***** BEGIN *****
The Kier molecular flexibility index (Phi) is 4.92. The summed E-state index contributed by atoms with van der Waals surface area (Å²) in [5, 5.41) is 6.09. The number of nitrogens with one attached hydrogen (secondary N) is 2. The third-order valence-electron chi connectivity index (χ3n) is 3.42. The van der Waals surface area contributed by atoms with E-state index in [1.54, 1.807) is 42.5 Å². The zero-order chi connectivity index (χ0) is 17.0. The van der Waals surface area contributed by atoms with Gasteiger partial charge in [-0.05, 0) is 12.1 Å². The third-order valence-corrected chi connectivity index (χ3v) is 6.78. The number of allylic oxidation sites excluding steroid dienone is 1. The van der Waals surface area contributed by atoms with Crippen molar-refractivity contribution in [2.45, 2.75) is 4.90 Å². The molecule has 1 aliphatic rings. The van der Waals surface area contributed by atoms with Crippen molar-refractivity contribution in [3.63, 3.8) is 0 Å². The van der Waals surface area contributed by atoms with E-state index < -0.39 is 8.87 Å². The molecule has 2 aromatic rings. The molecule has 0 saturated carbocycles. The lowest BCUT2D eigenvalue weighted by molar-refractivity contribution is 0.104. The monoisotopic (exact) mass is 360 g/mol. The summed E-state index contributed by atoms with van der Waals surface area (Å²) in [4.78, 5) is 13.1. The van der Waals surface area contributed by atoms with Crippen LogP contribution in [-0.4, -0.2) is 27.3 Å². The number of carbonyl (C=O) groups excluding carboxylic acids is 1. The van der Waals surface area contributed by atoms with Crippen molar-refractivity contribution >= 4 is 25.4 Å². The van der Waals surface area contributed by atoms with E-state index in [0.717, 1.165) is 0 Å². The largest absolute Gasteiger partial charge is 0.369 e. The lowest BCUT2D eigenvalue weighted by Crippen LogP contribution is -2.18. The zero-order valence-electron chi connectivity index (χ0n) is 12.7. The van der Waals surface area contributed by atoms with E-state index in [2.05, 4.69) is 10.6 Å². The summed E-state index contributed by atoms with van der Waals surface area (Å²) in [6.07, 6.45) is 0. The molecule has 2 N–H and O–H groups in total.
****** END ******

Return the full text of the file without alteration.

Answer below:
The Kier molecular flexibility index (Phi) is 4.92. The summed E-state index contributed by atoms with van der Waals surface area (Å²) in [5, 5.41) is 6.09. The number of nitrogens with one attached hydrogen (secondary N) is 2. The third-order valence-electron chi connectivity index (χ3n) is 3.42. The van der Waals surface area contributed by atoms with E-state index in [1.54, 1.807) is 42.5 Å². The zero-order chi connectivity index (χ0) is 17.0. The van der Waals surface area contributed by atoms with Gasteiger partial charge in [-0.05, 0) is 12.1 Å². The third-order valence-corrected chi connectivity index (χ3v) is 6.78. The number of allylic oxidation sites excluding steroid dienone is 1. The van der Waals surface area contributed by atoms with Crippen molar-refractivity contribution in [2.45, 2.75) is 4.90 Å². The molecule has 1 aliphatic rings. The van der Waals surface area contributed by atoms with Crippen molar-refractivity contribution in [3.63, 3.8) is 0 Å². The van der Waals surface area contributed by atoms with E-state index < -0.39 is 8.87 Å². The molecule has 2 aromatic rings. The molecule has 0 saturated carbocycles. The lowest BCUT2D eigenvalue weighted by molar-refractivity contribution is 0.104. The monoisotopic (exact) mass is 360 g/mol. The summed E-state index contributed by atoms with van der Waals surface area (Å²) in [4.78, 5) is 13.1. The van der Waals surface area contributed by atoms with Crippen LogP contribution in [-0.4, -0.2) is 27.3 Å². The number of carbonyl (C=O) groups excluding carboxylic acids is 1. The van der Waals surface area contributed by atoms with Crippen molar-refractivity contribution >= 4 is 25.4 Å². The van der Waals surface area contributed by atoms with E-state index in [0.717, 1.165) is 0 Å². The largest absolute Gasteiger partial charge is 0.369 e. The lowest BCUT2D eigenvalue weighted by Crippen LogP contribution is -2.18. The zero-order valence-electron chi connectivity index (χ0n) is 12.7. The van der Waals surface area contributed by atoms with E-state index in [2.05, 4.69) is 10.6 Å². The summed E-state index contributed by atoms with van der Waals surface area (Å²) in [6.07, 6.45) is 0. The molecule has 2 N–H and O–H groups in total.